I side unabashedly with Freedman. A "literary science fiction novel" should be referred to as simply a "good novel." It must engage its reader's imagination and bring about a new ("novel") awareness of reality via Suvin's novum. Such a novel exists within a continuum of other literature. It is aware of where literature has been, and drives literature in a direction the author is aware of trying to drive it. It does not project puerile images within a vacuum.

Despite the growing popularity of mainstream science fiction and fantasy, I see many signs that most of this work is not really science fiction in Suvin or Freedman's sense. I see Google Plus groups which purport to be about writers and writing, but whose participants are uninterested in discussing novels. I see an Amazon ebook ecosystem composed almost exclusively of homogenized book products, and a disturbing dearth of "novels" in the true sense of books that expose something new. And most upsettingly, I have participated in writing critique groups who encourage their members to consider "action" (which actually means sex and violence) and "pacing" (which actually means the obliteration of all salient environmental and emotional details) above all else. I see a general conflation of "popular," "profitable," and "good" throughout our entire culture.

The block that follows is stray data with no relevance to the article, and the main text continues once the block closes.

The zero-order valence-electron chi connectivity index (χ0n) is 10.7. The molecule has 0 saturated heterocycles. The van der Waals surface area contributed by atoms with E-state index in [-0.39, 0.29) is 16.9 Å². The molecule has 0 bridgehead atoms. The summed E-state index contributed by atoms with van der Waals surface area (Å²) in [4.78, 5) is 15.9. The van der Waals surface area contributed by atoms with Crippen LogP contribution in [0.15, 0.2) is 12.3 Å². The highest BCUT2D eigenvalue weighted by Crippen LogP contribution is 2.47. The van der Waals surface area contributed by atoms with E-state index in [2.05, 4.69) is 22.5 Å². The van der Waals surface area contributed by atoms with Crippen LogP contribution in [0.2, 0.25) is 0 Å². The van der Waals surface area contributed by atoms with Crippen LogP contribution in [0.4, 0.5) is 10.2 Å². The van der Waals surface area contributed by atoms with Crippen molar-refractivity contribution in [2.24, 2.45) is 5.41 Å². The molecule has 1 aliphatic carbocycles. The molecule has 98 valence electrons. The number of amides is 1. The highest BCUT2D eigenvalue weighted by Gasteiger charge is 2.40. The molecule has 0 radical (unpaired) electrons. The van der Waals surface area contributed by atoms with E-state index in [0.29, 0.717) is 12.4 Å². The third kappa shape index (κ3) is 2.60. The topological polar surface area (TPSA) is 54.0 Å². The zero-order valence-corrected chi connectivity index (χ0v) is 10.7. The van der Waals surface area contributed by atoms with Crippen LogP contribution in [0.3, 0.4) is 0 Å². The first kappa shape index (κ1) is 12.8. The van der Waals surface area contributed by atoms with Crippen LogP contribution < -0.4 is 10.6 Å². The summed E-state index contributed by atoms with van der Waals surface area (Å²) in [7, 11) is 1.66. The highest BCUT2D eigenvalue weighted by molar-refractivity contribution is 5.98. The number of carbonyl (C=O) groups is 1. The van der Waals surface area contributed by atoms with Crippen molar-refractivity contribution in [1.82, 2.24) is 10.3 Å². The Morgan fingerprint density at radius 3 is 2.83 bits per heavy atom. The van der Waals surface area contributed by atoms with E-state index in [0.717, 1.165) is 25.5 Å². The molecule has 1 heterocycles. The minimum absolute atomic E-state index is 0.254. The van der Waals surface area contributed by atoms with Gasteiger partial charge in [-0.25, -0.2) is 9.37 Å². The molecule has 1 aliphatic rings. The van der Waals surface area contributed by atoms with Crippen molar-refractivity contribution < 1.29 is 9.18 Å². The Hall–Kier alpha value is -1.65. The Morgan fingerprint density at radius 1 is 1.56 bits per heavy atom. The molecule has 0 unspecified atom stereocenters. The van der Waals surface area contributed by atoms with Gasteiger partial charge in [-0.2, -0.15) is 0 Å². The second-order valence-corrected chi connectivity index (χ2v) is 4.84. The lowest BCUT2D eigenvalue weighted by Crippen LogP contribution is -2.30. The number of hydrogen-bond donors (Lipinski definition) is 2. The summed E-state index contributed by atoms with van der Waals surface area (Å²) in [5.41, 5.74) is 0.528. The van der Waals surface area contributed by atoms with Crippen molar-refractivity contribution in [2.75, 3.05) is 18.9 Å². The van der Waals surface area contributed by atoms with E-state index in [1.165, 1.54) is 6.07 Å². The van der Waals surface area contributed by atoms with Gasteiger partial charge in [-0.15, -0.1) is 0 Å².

I wish to open up a new discussion: Is it possible that the entrenched hegemony of our modern world has embraced a new means of delegitimizing science fiction? Are we being bombarded with mundane, boring realism dressed up in science fiction's clothes in order to deflect attention away from what real science fiction does well?

As a science fiction writer, I can imagine and have to hope for a better world. It is my firm belief that one day humanity will experience an age in which the general perception of literature aligns with Freedman's analysis. It will be one in which "good literature" and "science fiction" are understood to be one in the same.

Suvin, D. (1979). Metamorphoses of science fiction: On the poetics and history of a literary genre. New Haven: Yale University Press.

Freedman, C. H. (2000). Critical theory and science fiction. Hanover: Wesleyan University Press.